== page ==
Luck May Be Changing for California High Speed Rail

No, the debilitating lawsuits haven't been resolved, so the HSR Authority still can't tap the $10 billion in voter-approved bonds, but the new state budget based on cap-and-trade revenue for HSR is sparking inquiries from private investors.
California High Speed Rail Authority / Wikimedia Commons

Jessica Calefati of Inside Bay Area News writes that along with demolition beginning "in Fresno to clear the way for the first stretch of track, a budget agreement brokered by Gov. Jerry Brown that guarantees the San Francisco-to-Los Angeles rail line its first funding stream -- one that leading economists say could reach about three quarters of a billion dollars annually -- has emerged as a 'game changer,' high-speed rail [HSR] experts say."

As a direct result of that agreement, "private investors across the country and abroad are expressing new interest in bankrolling part of the $68 billion project," Calefati writes. The High Speed Rail Authority is expecting private interests to provide significant funding. See HSRA pie chart [PDF].

The new funding gives us confidence that as political leanings and priorities change, it won't be easy for the government to back out of its end of the deal," said Stephen Polechronis, senior vice president of Los Angeles-based AECOM, one of the world's largest engineering and construction firms. "We feel we have a partner now. [Note: AECOM agreed last week to purchase URS Corp., the engineering and construction-management company, for about $4 billion.]

However, the lawsuits have not gone unnoticed by potential investors. "AECOM and others are still troubled by the number of lawsuits filed against the authority -- 13 so far -- but Polechronis said it's common for large infrastructure projects to face litigation."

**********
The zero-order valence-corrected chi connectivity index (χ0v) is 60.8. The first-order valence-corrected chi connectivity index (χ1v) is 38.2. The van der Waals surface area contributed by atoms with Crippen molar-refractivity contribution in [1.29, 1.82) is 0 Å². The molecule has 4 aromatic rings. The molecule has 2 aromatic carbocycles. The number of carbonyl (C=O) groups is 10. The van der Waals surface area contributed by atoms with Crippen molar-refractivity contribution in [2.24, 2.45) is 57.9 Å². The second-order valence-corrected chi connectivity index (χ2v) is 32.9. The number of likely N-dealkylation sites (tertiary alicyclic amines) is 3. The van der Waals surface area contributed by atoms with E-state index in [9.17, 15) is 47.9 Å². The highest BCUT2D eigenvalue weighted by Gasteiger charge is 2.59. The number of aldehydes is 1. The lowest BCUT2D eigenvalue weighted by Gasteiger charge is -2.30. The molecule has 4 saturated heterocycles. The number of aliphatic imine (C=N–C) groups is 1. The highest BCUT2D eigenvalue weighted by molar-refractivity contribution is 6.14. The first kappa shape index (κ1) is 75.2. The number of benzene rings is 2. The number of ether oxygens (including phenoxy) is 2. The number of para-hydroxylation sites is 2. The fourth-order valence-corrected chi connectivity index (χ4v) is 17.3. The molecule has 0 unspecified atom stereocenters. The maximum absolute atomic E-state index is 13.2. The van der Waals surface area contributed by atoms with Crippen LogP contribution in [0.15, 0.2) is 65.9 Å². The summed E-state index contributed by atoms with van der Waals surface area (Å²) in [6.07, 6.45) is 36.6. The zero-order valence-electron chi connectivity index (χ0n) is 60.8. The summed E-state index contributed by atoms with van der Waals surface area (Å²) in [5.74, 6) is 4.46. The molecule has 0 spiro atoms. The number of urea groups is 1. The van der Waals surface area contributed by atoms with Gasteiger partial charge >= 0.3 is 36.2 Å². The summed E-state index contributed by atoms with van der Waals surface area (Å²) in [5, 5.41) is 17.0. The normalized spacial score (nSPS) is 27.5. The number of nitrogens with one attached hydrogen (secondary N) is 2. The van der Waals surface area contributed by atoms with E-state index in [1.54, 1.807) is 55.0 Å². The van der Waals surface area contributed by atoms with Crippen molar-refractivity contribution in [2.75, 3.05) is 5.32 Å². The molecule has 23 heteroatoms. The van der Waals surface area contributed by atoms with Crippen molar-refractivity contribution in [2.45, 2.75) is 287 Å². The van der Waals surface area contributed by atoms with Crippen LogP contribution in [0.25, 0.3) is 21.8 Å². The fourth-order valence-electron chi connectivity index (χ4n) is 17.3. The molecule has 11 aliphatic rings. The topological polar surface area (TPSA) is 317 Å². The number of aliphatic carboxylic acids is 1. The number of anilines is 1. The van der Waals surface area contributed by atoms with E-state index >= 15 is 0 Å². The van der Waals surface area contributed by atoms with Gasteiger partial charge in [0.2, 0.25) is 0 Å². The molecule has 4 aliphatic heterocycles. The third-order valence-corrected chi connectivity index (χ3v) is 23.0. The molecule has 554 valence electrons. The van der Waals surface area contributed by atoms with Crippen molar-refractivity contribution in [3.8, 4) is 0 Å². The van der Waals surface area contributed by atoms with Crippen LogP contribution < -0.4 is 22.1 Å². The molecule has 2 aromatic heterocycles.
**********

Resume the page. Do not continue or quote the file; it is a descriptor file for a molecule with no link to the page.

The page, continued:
Another sign of interest came from "Vinci Concessions, a French company that is considered a world leader in developing highly technical high-speed rail projects; one of the nine companies that eagerly wrote to California about the bullet train last month."

"Developing the first high-speed rail corridor in the United States is an extremely exciting proposition," said Sidney Florey, Vinci Concessions' director of North American business development, whose company is now building a bullet train between Tours and Bordeaux in France. "If California makes the right offer, anybody in this industry would be interested."

Correspondent's addendum: We noted last month that the budget funds provided by cap and trade revenues would, in addition to funding high speed rail, provide a major source of funds to affordable housing, smart growth planning, public transit et al. provided they reduce carbon emissions. And yes, the cap and trade program is itself being litigated.]

Full Story: California bullet train: Interest from private investors revives shaky funding plan


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